Also, read Islamophobia: Impacts on Muslim Women
COP27 Climate Change Summit: Greenwashing Scam Imperilling Human Rights
COP27 Faced Major Criticism
Morally, politically and economically COP27 climate change summit has been coined as a greenwashing scam imperilling human rights.
The world watched Egypt closely as it hosted the 27th United Nations Conference on Climate Change (COP27) in Sharm El-Sheikh from the 8th-16th of November. More than 190 governments attended COP27 to attempt to solve some of the world’s most pressing environmental challenges.
Furthermore, Egypt hosting of COP27 sparked much controversy due to its abysmal human rights record. Additionally, COP27 faced heavy criticism due to some of the world’s top polluters, such as Coca-Cola sponsoring the event. Furthermore, attendees arrived in private jets; meat and dairy products remained on menus; dozens of domestic civil society organizations were excluded. Additionally, the summit was overshadowed by persistent calls to release up to 65,000 political prisoners in Egyptian prisons.
Worlds Top Polluter, Coca-Cola, Sponsored COP27
The UN climate conference announced a sponsorship deal with Coca-Cola, one of the “world’s top polluters”. Coca-Cola recently retained its title for the fourth year as the world’s top plastic polluter. The sponsorship deal is a greenwashing scam by campaigners, drawing intense criticism.
Coca-Cola produces 120 billion throwaway plastic bottles a year. 99% of plastics are made from fossil fuels, exacerbating the plastic and climate change crises.
Private Jets, Bottomless Cocktails and Beef Medallion Dishes
Surprisingly, attendees indulged in the very activities which got us into this mess in the first place. Moreover, world leaders flew to Egypt in private jets. Attendees enjoyed bottomless cocktails, one-hour unlimited wine and beer packages, $100 beef medallion dishes, and $50 seafood platters.
This begs the question: do these foods belong at a climate conference? We have missed the true purpose of the climate summit: to help save the planet.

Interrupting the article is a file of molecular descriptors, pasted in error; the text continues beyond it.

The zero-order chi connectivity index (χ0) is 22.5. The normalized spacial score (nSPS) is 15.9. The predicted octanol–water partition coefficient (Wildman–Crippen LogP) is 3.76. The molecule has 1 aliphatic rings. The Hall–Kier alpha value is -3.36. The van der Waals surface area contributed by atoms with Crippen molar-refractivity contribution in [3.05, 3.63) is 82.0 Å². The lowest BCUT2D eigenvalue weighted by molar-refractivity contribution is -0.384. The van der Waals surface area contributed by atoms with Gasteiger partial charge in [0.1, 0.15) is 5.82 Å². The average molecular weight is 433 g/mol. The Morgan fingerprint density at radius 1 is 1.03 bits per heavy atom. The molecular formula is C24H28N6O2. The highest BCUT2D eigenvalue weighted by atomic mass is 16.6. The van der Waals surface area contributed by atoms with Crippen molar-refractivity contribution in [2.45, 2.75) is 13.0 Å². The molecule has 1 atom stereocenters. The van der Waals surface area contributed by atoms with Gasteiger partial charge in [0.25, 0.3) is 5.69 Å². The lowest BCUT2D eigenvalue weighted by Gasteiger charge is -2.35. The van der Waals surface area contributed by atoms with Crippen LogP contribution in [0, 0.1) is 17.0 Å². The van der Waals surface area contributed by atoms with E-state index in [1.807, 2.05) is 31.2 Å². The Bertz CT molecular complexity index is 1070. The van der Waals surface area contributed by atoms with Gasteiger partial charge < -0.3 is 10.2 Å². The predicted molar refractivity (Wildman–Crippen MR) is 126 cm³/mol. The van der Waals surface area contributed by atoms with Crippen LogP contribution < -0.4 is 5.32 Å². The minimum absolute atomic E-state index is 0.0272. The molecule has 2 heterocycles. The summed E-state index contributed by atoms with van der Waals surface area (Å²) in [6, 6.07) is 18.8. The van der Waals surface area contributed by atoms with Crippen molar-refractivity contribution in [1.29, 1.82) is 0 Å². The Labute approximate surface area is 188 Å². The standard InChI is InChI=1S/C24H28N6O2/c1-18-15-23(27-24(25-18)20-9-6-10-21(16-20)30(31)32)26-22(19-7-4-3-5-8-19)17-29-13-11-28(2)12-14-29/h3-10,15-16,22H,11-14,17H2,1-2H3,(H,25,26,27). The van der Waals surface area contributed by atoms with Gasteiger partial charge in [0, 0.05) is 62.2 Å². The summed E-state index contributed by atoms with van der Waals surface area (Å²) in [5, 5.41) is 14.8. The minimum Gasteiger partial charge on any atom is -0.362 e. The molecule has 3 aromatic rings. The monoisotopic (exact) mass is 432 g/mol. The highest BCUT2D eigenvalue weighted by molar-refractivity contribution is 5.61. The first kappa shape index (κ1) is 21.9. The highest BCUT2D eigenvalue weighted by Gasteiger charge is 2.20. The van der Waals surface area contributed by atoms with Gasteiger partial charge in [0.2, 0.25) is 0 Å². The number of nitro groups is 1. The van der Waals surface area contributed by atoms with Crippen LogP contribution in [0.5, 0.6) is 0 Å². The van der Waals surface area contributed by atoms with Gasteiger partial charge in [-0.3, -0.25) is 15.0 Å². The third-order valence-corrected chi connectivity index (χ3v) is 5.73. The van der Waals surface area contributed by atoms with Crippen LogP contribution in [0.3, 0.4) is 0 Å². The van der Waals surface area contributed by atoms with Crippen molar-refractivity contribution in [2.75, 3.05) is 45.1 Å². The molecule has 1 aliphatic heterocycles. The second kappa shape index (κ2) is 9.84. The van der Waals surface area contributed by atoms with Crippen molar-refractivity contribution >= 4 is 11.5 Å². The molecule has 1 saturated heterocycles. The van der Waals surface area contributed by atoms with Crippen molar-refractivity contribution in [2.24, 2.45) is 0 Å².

Meat and Dairy On the Menu – Not on the Agenda
In the three-decade history of the UN Climate Summit, COP27 was the first UN summit to discuss the meat and dairy industry’s contribution to global greenhouse gas emissions.
COP27 faced massive criticism this year from climate activists due to the unsustainable meat and dairy items on its menus. It seems unimaginable that globally we are trying to reduce our meat and dairy consumption to save our planet. However, our governments cannot stop eating these foods at the world’s largest climate summit.
Cutting meat and dairy output are not yet on the agenda for governments at COP27. Many governments attending the summit give billions to livestock farmers in subsidies. Instead of focusing on plant-based diets, they are advancing policies to reduce greenhouse gas emissions using feed additives that make animals less gassy and technology that sucks up the methane wafting off manure heaps. Andy Reisinger, a farm emissions specialist and vice-chair of the UN’s IPCC climate panel, said feed additives could worsen emissions by promoting intensive farming.
Dozens of Domestic Civil Society Groups Excluded
Hundreds of prominent human rights defenders, researchers and environmentalists were exiled from Egypt. They were unable to attend Cop27 due to the nature of their work. Many voices from Egypt were absent at the conference due to the government’s corrupt attempts to exclude dozens of domestic civil society groups.
“Arrests and detention, NGO asset freezes and dissolutions and travel restrictions against human rights defenders have created a climate of fear for Egyptian civil society organisations to engage visibly at the COP27”
Additionally, COP27’s wifi blocked access to international human rights organizations such as Human Rights Watch, Amnesty International and other news websites needed during information talks. These prominent human rights organizations hosted talks at COP27 but could not access their sites due to previous work criticizing the Egyptian government. Egypt used this strategy to hide the nation’s decades-long record of cracking down on human rights.
65,000 Political Prisoners in Egyptian Prisons
Currently, there are an estimated 65,000 political prisoners inside Egyptian prisons. COP27 was overshadowed by persistent calls to release political prisoners.